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Title: Versatile Oxide Films Protect FeCrAl Alloys Under Normal Operation and Accident Conditions in Light Water Power Reactors

Abstract

The US has currently a fleet of 99 nuclear power light water reactors which generate approximately 20% of the electricity consumed in the country. Near 90% of the reactors are at least 30 years old. There are incentives to make the existing reactors safer by using accident tolerant fuels (ATF). Compared to the standard UO2–zirconium-based system, ATF need to tolerate loss of active cooling in the core for a considerably longer time while maintaining or improving the fuel performance during normal operation conditions. Ferritic iron-chromium-aluminum (FeCrAl) alloys have been identified as an alter-native to replace current zirconium alloys. They contain Fe (base) + 10–22 Cr + 4–6 Al and may contain smaller amounts of other elements such as molybdenum and traces of others. FeCrAl alloys offer outstanding resistance to attack by superheated steam by developing an alumina oxide on the surface in case of a loss of coolant accident like at Fukushima. FeCrAl alloys also perform well under normal operation conditions both in boiling water reactors and pressurized water reactors because they are protected by a thin oxide rich in chromium. Under normal operation condition, the key element is Cr and under accident conditions it is Al.

Authors:
ORCiD logo [1]
  1. GE Global Research, Schenectady, NY (United States)
Publication Date:
Research Org.:
General Electric Co., Niskayuna, NY (United States)
Sponsoring Org.:
USDOE National Nuclear Security Administration (NNSA)
OSTI Identifier:
1511456
Grant/Contract Number:  
NE0008221
Resource Type:
Accepted Manuscript
Journal Name:
JOM. Journal of the Minerals, Metals & Materials Society
Additional Journal Information:
Journal Volume: 70; Journal Issue: 2; Journal ID: ISSN 1047-4838
Publisher:
Springer
Country of Publication:
United States
Language:
English
Subject:
36 MATERIALS SCIENCE

Citation Formats

Rebak, Raul B. Versatile Oxide Films Protect FeCrAl Alloys Under Normal Operation and Accident Conditions in Light Water Power Reactors. United States: N. p., 2017. Web. doi:10.1007/s11837-017-2705-z.
Rebak, Raul B. Versatile Oxide Films Protect FeCrAl Alloys Under Normal Operation and Accident Conditions in Light Water Power Reactors. United States. doi:10.1007/s11837-017-2705-z.
Rebak, Raul B. Fri . "Versatile Oxide Films Protect FeCrAl Alloys Under Normal Operation and Accident Conditions in Light Water Power Reactors". United States. doi:10.1007/s11837-017-2705-z. https://www.osti.gov/servlets/purl/1511456.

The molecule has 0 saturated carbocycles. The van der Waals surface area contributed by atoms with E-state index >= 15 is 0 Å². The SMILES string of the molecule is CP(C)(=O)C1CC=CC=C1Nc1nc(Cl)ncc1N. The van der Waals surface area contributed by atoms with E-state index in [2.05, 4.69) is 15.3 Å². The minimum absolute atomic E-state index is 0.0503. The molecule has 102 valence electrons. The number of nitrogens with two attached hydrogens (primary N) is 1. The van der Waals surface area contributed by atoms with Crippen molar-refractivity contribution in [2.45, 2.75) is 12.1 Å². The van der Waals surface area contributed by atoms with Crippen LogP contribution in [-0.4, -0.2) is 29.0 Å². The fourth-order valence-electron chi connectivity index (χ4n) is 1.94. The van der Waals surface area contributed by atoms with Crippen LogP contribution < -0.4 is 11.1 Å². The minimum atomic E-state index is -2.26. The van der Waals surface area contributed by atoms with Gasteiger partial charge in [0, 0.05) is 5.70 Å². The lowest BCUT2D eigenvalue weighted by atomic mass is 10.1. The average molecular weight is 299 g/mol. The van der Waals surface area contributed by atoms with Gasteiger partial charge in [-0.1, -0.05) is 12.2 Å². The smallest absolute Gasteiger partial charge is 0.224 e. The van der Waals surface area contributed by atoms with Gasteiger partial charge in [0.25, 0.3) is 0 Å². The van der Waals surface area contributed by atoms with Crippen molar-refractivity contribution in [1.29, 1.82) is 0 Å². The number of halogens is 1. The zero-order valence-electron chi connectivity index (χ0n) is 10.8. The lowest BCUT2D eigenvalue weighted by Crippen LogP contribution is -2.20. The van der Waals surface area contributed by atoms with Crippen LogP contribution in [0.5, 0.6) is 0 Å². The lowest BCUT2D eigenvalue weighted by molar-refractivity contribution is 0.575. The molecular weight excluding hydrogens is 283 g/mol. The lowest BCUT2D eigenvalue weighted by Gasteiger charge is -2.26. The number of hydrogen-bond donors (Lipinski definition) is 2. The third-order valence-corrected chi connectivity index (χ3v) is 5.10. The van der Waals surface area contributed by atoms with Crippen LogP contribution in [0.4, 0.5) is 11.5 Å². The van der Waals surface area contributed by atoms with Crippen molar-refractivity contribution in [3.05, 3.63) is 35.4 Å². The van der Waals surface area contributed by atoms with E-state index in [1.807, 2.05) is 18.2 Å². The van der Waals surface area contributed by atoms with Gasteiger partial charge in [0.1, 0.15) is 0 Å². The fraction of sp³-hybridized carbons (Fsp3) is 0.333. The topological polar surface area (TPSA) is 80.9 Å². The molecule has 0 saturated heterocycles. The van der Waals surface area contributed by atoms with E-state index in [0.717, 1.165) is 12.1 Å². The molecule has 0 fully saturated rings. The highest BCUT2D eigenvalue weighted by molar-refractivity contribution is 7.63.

@article{osti_1511456,
title = {Versatile Oxide Films Protect FeCrAl Alloys Under Normal Operation and Accident Conditions in Light Water Power Reactors},
author = {Rebak, Raul B.},
abstractNote = {The US has currently a fleet of 99 nuclear power light water reactors which generate approximately 20% of the electricity consumed in the country. Near 90% of the reactors are at least 30 years old. There are incentives to make the existing reactors safer by using accident tolerant fuels (ATF). Compared to the standard UO2–zirconium-based system, ATF need to tolerate loss of active cooling in the core for a considerably longer time while maintaining or improving the fuel performance during normal operation conditions. Ferritic iron-chromium-aluminum (FeCrAl) alloys have been identified as an alter-native to replace current zirconium alloys. They contain Fe (base) + 10–22 Cr + 4–6 Al and may contain smaller amounts of other elements such as molybdenum and traces of others. FeCrAl alloys offer outstanding resistance to attack by superheated steam by developing an alumina oxide on the surface in case of a loss of coolant accident like at Fukushima. FeCrAl alloys also perform well under normal operation conditions both in boiling water reactors and pressurized water reactors because they are protected by a thin oxide rich in chromium. Under normal operation condition, the key element is Cr and under accident conditions it is Al.},
doi = {10.1007/s11837-017-2705-z},
journal = {JOM. Journal of the Minerals, Metals & Materials Society},
number = 2,
volume = 70,
place = {United States},
year = {2017},
month = {12}
}

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Cited by: 5 works
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